Every time our kids turn a year older, I find myself going through the five stages of grief – denial, anger, bargaining, depression, and acceptance. I tell him there is no way he is really that old. Denial. More importantly, there is no way I am old enough to have a child that old! Anger. I agree to buy him everything on his birthday list if he will just admit he is lying about his age. Bargaining. I cry while going through old photos on my computer realizing it would take me forever to turn these into photo albums. Depression. I finally realize that cookie cake is not going to eat itself. Acceptance.
This past month, as we celebrated our oldest son’s birthday I went through all five universal stages plus an unexpected sixth one – exhilaration. That’s because my boy turned 16.
I’ve always thought of this as a turning point in a young person’s life; gaining this newfound responsibility coupled with a subtle loss of innocence. The morning I turned 16, my dad woke me up and said, “Sweet sixteen and never been kissed.” I abruptly turned away from him and said, “Sorry, Dad, too late.” I am pretty sure he has been scarred ever since.
I preferred to think of Arthur’s sixteenth birthday less about him bidding farewell to his youth, and more about our family saying hello to a third driver.
Anyone will tell you that the driving process, and believe me, it is a process, is an emotionally taxing and time-consuming ritual. And it’s pretty hard on the teenagers, too. What you cannot predict about your own children is whether they will be one of those kids who is just dying to drive, or one of those kids who couldn’t care less about getting behind the wheel. My husband and I both fit into the first category. Arthur was a mixture. He started out as the kid who couldn’t care less. He has a May birthday and didn’t take the test for his learner’s permit until August. And he failed that the first time around. He barely drove six hours in those first six months. Right after the first of the year, with just five months until his birthday, the real panic set in. He realized whatever freedom and independence he hoped to gain was utterly contingent on his learning to drive. And that’s when he threw it into high gear.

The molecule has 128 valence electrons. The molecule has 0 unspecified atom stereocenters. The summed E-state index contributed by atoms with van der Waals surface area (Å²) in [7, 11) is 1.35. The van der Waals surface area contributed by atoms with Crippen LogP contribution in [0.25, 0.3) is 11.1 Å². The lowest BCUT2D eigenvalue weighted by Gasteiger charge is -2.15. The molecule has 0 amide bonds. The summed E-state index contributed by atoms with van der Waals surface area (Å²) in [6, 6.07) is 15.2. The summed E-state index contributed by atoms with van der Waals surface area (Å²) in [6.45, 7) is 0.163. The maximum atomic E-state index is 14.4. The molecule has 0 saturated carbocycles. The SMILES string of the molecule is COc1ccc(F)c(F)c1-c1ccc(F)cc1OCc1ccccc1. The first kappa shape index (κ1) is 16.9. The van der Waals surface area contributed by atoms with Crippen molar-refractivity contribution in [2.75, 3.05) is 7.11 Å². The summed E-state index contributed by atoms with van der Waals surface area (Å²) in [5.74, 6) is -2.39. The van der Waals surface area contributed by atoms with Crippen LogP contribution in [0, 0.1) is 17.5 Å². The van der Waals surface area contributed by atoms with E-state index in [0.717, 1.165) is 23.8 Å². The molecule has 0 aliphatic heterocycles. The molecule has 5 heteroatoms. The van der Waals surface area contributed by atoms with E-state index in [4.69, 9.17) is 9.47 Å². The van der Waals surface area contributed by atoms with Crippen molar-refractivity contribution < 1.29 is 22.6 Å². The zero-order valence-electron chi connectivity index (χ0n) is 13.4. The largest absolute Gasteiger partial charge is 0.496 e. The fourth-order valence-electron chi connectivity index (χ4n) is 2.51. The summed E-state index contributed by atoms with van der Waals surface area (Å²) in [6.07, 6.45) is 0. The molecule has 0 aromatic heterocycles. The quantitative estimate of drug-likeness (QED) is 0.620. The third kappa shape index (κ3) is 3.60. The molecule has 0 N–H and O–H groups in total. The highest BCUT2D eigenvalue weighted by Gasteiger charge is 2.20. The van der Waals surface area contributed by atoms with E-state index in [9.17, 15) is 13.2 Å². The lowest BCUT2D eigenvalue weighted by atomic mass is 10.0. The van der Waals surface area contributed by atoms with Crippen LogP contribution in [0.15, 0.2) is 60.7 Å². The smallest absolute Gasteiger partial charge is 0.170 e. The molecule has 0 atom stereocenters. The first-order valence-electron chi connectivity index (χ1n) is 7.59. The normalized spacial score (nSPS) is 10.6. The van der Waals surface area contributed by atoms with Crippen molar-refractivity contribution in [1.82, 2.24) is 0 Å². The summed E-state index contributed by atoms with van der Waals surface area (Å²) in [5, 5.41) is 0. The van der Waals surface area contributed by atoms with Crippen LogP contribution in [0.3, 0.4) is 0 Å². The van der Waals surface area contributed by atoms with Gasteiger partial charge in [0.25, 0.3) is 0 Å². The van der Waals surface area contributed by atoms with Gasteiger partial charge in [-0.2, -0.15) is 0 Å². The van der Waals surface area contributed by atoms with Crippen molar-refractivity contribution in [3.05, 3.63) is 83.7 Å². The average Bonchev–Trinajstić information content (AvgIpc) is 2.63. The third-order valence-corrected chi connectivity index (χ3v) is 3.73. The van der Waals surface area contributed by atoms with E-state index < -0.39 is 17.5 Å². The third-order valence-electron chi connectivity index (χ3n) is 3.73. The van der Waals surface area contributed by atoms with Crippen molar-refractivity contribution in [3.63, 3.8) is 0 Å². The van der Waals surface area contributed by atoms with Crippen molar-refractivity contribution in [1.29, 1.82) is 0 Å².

We signed him up for Haman’s driving school, he did the driving sessions with an instructor, and he drove with one of us every chance he got. Fortunately, he was actually pretty good. With just days leading up to his birthday, I tried to give him as much advice as I could.
The day before his driver’s test it was I who started to panic. There was so much he still didn't know. Trying to cram 30 years of driving experience into 30-minute ride-alongs was no easy task. I started rattling off timely tips at every turn. “Always pause after the light turns green before you go.” “Be careful driving past parked cars because people never look when they open their doors.” “These tracks might look outdated but you never know, a train may come one day.” It was just like the day I drove him to his kindergarten assessment when he was 5. I started to panic on the way to school, worried that he wouldn’t pass. “Do you know your numbers from 1-10?” “Say the alphabet for me.” “You forgot K!” “If they ask you to tie your shoes just explain that your mother only buys you shoes with Velcro, because she has three boys and very little time.”
He passed with flying colors – both his driver’s test and kindergarten assessment, thank you very much. The day after his birthday he drove his brothers to school. I secretly filmed their maiden voyage without their mama. Over the next week he drove everywhere – to the gas station, the grocery store, back and forth to school. He even took his brothers out to dinner one night. I overheard him telling his best friend that he was basically the family chauffeur. I corrected him and said, “That’s not true. You’re more like a personal Uber driver. You’re pre-paid and always on call.” Now that Arthur and I are both celebrating this newfound freedom and independence, I finally have time to tackle some of those things I have been meaning to do for years, like making those photo albums. I plan to get to that as soon as I teach the boys how to tie their shoes.